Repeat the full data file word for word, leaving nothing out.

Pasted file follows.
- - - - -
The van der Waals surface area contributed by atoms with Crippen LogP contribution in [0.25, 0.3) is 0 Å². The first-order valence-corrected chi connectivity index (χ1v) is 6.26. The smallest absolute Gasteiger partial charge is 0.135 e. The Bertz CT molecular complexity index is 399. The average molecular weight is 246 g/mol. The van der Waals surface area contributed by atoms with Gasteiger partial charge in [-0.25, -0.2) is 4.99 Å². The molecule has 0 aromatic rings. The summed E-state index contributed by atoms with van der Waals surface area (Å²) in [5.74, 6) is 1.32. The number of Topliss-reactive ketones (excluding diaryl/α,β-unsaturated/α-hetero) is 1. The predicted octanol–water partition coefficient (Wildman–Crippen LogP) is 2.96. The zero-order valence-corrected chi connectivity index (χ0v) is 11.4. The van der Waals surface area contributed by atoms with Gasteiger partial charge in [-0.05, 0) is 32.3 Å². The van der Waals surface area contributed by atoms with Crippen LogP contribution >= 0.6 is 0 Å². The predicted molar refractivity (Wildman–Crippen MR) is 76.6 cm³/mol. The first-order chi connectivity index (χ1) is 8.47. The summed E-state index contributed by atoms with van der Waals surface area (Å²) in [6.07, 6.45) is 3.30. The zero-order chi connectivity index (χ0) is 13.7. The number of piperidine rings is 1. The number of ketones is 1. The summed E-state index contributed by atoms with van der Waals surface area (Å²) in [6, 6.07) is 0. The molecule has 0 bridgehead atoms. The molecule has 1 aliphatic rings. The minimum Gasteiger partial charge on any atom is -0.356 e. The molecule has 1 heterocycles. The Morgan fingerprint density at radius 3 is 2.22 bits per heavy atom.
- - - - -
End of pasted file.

The van der Waals surface area contributed by atoms with Crippen LogP contribution in [0.25, 0.3) is 0 Å². The first-order valence-corrected chi connectivity index (χ1v) is 6.26. The smallest absolute Gasteiger partial charge is 0.135 e. The Bertz CT molecular complexity index is 399. The average molecular weight is 246 g/mol. The van der Waals surface area contributed by atoms with Gasteiger partial charge in [-0.25, -0.2) is 4.99 Å². The molecule has 0 aromatic rings. The summed E-state index contributed by atoms with van der Waals surface area (Å²) in [5.74, 6) is 1.32. The number of Topliss-reactive ketones (excluding diaryl/α,β-unsaturated/α-hetero) is 1. The predicted octanol–water partition coefficient (Wildman–Crippen LogP) is 2.96. The zero-order valence-corrected chi connectivity index (χ0v) is 11.4. The van der Waals surface area contributed by atoms with Gasteiger partial charge in [-0.05, 0) is 32.3 Å². The van der Waals surface area contributed by atoms with Crippen LogP contribution >= 0.6 is 0 Å². The predicted molar refractivity (Wildman–Crippen MR) is 76.6 cm³/mol. The first-order chi connectivity index (χ1) is 8.47. The summed E-state index contributed by atoms with van der Waals surface area (Å²) in [6.07, 6.45) is 3.30. The zero-order chi connectivity index (χ0) is 13.7. The number of piperidine rings is 1. The number of ketones is 1. The summed E-state index contributed by atoms with van der Waals surface area (Å²) in [6, 6.07) is 0. The molecule has 0 bridgehead atoms. The molecule has 1 aliphatic rings. The minimum Gasteiger partial charge on any atom is -0.356 e. The molecule has 1 heterocycles. The Morgan fingerprint density at radius 3 is 2.22 bits per heavy atom.